3rd: Review list of community-wide GHG reduction strategies and actions in the City’s draft CAP and identify up to 5 high-impact reduction strategies within each emission category (Transportation, Buildings, Waste). Identified actions or targets should be quantifiable in terms of estimated GHG reductions (for example, numbers of rooftop solar installations, reduction in vehicle miles traveled through provision of an electric trolley service, food waste reduced through a composter giveaway program, etc.) These measures should be vetted by the community team to confirm that they are potentially achievable in Boynton Beach within the specified time frame.

4th: Use ICLEI’s ClearPath Forecasting and/or Planning tools to create a “business as usual” scenario for community-wide GHG emissions (consider population growth and macro sustainability trends such as FPL grid changes, EV market projections, etc.). Then quantify projected impacts of the selected actions/targets identified in Step 3, and integrate this analysis with the business as usual scenario to create one or more potential pathways to meet the science-based targets.

Project Outputs (for steps 1-4):

  • Scientifically based community-wide GHG reduction targets that align with international standards/benchmarks and are demonstrably achievable based on the completed forecasting model
  • Visual communication tools (e.g., graphs) that illustrate a ‘business as usual’ forecast and one or more feasible pathways to attain the recommended 2035 GHG reduction targets (2050 targets are optional)
  • Identification and quantification of up to 5 high-impact reduction strategies within each category of community-wide emissions (Transportation, Buildings, Waste). These will be used to designate priority actions within the CAP.

About the Community

Rebecca Harvey is the Sustainability Coordinator for the City of Boynton Beach, FL and will serve as the main point of contact for the project. Rebecca is collaborating with Holly Lichtenfeld, a member of the City’s Sustainability Advisory Team, Eric Marmer, a Buyer in the City’s Financial Services Department, and Matt Zirkelbach, who is contracted by the City to complete the GHG inventories and manage the data within the SustainaBase platform.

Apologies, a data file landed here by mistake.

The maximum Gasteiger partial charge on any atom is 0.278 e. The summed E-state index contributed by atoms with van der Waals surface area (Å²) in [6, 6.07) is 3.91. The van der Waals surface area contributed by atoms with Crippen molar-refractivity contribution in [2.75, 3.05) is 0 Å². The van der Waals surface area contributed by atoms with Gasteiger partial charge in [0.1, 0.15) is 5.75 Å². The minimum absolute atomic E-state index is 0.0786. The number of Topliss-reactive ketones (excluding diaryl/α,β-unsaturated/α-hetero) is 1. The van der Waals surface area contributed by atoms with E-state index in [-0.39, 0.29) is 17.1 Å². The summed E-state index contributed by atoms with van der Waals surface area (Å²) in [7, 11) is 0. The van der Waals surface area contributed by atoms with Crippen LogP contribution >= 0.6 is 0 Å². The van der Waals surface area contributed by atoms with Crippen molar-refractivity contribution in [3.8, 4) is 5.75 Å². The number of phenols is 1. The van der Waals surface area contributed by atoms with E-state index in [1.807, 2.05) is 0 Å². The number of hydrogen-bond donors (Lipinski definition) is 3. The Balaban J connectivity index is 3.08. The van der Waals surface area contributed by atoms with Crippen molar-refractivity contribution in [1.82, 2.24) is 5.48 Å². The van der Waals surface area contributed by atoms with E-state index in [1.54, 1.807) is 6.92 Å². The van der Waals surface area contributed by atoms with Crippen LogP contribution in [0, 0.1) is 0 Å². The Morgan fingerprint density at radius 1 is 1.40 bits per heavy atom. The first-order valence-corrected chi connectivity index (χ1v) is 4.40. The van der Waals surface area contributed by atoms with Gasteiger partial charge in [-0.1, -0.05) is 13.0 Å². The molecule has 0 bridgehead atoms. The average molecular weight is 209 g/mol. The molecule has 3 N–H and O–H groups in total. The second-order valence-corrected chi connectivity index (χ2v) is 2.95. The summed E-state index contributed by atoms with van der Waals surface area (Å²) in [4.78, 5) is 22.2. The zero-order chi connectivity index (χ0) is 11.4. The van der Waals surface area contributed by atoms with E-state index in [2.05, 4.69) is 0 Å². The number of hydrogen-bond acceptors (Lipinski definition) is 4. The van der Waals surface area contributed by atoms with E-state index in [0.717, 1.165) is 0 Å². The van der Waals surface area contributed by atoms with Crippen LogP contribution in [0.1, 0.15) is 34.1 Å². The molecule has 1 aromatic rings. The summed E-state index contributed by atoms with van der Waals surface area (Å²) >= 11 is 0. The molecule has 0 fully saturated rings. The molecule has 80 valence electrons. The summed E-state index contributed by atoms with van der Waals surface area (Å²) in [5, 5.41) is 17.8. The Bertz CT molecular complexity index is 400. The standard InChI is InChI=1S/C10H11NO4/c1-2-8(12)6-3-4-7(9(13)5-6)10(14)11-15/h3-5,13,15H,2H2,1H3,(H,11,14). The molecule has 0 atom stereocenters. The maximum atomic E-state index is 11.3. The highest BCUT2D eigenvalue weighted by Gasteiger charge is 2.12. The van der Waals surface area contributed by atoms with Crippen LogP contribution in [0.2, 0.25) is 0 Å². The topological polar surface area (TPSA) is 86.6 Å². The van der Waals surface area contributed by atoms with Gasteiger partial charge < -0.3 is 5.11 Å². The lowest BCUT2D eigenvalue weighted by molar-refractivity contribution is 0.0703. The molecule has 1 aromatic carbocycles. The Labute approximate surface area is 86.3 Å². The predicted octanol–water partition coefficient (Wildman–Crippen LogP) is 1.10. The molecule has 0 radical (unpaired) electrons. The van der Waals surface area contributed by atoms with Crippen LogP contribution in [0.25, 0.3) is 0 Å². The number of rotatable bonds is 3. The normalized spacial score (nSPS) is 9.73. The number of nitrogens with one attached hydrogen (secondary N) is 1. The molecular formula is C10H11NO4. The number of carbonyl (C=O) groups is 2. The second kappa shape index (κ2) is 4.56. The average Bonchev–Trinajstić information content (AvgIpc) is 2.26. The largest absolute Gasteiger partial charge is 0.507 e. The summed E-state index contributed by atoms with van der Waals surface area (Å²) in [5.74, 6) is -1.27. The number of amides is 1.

Project Team

Community Leaders

Rebecca Harvey brings 20 years of experience as an environmental researcher and communicator to serve as the City of Boynton Beach’s first Sustainability Coordinator. A California native, she studied at the University of California-San Diego and the University of Wisconsin-Madison, where she completed two Master’s degrees in Sociology and Environmental Studies. Ms. Harvey’s academic research focuses on relationships among environmental beliefs, attitudes, experiences, and behaviors; she has published eight peer-reviewed articles and numerous outreach publications on diverse subjects including invasive species management, carnivore conservation, ecotourism, and climate change adaptation. She is a trained Climate Reality Leader, a volunteer with Citizens’ Climate Lobby, and a mother of two young kids who often thinks about how climate change will affect future generations.